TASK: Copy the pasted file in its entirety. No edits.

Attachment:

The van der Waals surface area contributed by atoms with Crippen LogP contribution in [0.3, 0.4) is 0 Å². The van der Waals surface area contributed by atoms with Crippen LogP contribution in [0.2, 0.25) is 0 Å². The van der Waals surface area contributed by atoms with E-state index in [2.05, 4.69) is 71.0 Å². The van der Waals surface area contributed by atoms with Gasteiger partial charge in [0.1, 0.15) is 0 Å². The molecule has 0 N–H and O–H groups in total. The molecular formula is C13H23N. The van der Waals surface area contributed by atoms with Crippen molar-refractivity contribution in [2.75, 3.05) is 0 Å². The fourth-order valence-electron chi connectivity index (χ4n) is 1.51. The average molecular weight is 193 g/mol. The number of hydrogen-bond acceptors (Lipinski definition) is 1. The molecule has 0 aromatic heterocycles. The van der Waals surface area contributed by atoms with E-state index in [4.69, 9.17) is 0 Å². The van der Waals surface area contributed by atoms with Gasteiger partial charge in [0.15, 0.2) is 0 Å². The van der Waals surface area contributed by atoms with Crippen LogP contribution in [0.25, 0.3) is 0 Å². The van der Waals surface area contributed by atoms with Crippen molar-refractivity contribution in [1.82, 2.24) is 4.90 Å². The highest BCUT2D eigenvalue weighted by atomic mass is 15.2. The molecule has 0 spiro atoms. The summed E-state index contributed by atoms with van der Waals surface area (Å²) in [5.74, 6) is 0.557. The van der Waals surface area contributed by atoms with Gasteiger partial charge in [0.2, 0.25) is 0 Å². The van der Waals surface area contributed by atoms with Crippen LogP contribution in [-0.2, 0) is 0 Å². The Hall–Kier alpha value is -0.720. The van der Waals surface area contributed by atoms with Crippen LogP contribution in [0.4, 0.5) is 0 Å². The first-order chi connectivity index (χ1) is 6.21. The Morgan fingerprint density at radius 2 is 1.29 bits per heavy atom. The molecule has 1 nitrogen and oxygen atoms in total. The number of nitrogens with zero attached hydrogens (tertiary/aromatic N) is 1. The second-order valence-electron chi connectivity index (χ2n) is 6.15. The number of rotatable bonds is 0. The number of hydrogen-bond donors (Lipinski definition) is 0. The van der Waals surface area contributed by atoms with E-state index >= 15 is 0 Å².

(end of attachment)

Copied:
The van der Waals surface area contributed by atoms with Crippen LogP contribution in [0.3, 0.4) is 0 Å². The van der Waals surface area contributed by atoms with Crippen LogP contribution in [0.2, 0.25) is 0 Å². The van der Waals surface area contributed by atoms with E-state index in [2.05, 4.69) is 71.0 Å². The van der Waals surface area contributed by atoms with Gasteiger partial charge in [0.1, 0.15) is 0 Å². The molecule has 0 N–H and O–H groups in total. The molecular formula is C13H23N. The van der Waals surface area contributed by atoms with Crippen molar-refractivity contribution in [2.75, 3.05) is 0 Å². The fourth-order valence-electron chi connectivity index (χ4n) is 1.51. The average molecular weight is 193 g/mol. The number of hydrogen-bond acceptors (Lipinski definition) is 1. The molecule has 0 aromatic heterocycles. The van der Waals surface area contributed by atoms with E-state index in [4.69, 9.17) is 0 Å². The van der Waals surface area contributed by atoms with Gasteiger partial charge in [0.15, 0.2) is 0 Å². The van der Waals surface area contributed by atoms with Crippen LogP contribution in [0.25, 0.3) is 0 Å². The van der Waals surface area contributed by atoms with Crippen molar-refractivity contribution in [1.82, 2.24) is 4.90 Å². The highest BCUT2D eigenvalue weighted by atomic mass is 15.2. The molecule has 0 spiro atoms. The summed E-state index contributed by atoms with van der Waals surface area (Å²) in [5.74, 6) is 0.557. The van der Waals surface area contributed by atoms with Gasteiger partial charge in [0.2, 0.25) is 0 Å². The van der Waals surface area contributed by atoms with Crippen LogP contribution in [-0.2, 0) is 0 Å². The Hall–Kier alpha value is -0.720. The van der Waals surface area contributed by atoms with Crippen LogP contribution in [0.4, 0.5) is 0 Å². The first-order chi connectivity index (χ1) is 6.21. The Morgan fingerprint density at radius 2 is 1.29 bits per heavy atom. The molecule has 1 nitrogen and oxygen atoms in total. The number of nitrogens with zero attached hydrogens (tertiary/aromatic N) is 1. The second-order valence-electron chi connectivity index (χ2n) is 6.15. The number of rotatable bonds is 0. The number of hydrogen-bond donors (Lipinski definition) is 0. The van der Waals surface area contributed by atoms with E-state index >= 15 is 0 Å².